Of course not.

He's a middle class, very intelligent creative guy who probably has tons of gay friends and just, you know, it was just a little bullshit between him and his buddies, the way he felt cool or the way he felt funny, or it was ironic to the point of no longer existing for them, you know.

He describes it as trolling.

Exactly, he's just being a dick. But you know that's the little trap you fall into and I guarantee you that the man is smart enough that in five years time he will have made enough work that has nothing to do with that. People will stop discussing whether or not he's a homophobe.

Interview continues after slideshow

As someone who coined the term "Soft Revolution" and used political imagery with the Set Yourself on Fire cover, does it frustrate you to not be able to get your political opinions into your songs?

Yeah, it does it frustrates me. I wish I could do it better but I try to stay away from things that I'm crap at. In fact, I avoid them like the plague, which means I only do like two things in life: play records and make records. (Laughs) Those are pretty much the only two things I ever had any talent in, you know. And eggs. I'm good at making eggs. I make a lot of eggs.

But, yeah, I wish I could do all kinds of things. I wish I could make Feist records. I wish I could make Frank Ocean records. I wish I could make Def Leppard records. But I can't, so I make Stars records.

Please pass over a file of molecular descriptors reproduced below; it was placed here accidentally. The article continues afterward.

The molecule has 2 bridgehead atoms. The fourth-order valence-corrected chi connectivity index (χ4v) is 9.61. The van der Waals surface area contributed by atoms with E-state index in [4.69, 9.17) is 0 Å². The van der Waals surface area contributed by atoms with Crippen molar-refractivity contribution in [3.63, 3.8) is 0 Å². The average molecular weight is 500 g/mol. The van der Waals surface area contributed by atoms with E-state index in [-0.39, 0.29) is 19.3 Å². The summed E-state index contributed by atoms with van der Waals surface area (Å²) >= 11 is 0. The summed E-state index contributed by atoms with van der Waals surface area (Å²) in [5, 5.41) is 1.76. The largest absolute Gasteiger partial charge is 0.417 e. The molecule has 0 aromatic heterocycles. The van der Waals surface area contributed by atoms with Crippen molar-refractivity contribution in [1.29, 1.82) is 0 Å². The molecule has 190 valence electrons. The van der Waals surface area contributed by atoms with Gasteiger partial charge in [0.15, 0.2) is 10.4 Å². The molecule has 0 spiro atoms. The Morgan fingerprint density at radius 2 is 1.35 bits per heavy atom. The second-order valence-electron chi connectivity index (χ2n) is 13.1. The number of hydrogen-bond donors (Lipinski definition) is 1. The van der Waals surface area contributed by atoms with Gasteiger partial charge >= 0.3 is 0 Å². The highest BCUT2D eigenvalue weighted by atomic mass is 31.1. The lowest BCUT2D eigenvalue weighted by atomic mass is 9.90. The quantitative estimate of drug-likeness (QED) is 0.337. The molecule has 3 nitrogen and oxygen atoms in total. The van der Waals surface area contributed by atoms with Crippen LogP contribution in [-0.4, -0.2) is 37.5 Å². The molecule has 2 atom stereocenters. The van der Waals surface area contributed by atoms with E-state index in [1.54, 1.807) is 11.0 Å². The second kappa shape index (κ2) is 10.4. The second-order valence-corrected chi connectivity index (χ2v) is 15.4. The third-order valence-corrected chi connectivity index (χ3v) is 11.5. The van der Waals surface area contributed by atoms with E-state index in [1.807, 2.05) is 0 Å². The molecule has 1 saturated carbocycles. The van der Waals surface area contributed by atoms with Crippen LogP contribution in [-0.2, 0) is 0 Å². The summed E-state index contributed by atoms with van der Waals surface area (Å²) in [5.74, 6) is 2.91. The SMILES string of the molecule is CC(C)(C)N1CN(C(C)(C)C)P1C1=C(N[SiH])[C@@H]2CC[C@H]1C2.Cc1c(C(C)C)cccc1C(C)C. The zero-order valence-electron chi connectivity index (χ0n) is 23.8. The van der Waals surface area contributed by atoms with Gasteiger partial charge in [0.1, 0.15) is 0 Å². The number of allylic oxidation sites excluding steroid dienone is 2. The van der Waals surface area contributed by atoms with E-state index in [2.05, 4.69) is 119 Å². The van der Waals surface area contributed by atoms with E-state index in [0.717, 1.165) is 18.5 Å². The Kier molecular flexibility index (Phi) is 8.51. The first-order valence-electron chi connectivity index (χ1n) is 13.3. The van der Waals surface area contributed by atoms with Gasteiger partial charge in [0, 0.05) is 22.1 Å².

Fair enough.

I once saw Pulp when they were blowing up with "Common People." I really worship Jarvis Cocker you know because he somehow inexplicably became huge doing this unbelievably effete, bookish, weird act.

I don't know why you'd be into him.

(Laughs) Yeah, there's not a relationship at all! I saw him walking by after the show and I was like, "Jarvis, I love you so much, right. You guys are so fucking great." He looks at me and he goes, "We do what we can." I thought it was a glib remark when he said it to me because I was a fanboy and I'd never played a show. But he really meant that. So you can't spend a lot of time wishing you could do other things or you won't get done what you can do.

Since you're obviously very upset with [Prime Minister] Harper..

Yeah, yeah. He's an evil person. He's a bad person.

Have you thought about trying to use your influence, not just in interviews promoting stuff, but actually go out there and...

What am I going to do? I sign the fucking petitions. I go on the marches.

But anyone can sign a petition.

Who gives a shit about me? I'm not big enough, man. I go on the CBC and say this shit every week and nobody cares. I have a little CSIS [Canadian Security Intelligence Service] file. As a citizen, I participate to the degree that I can send my money where I think it's needed. When I get particularly excited about things I go on a march, I write letters to people, and I support causes. I support people who have made their lives about working for these things. Um, could I do more? Of course, I can do more. Every citizen could do more to make their community better.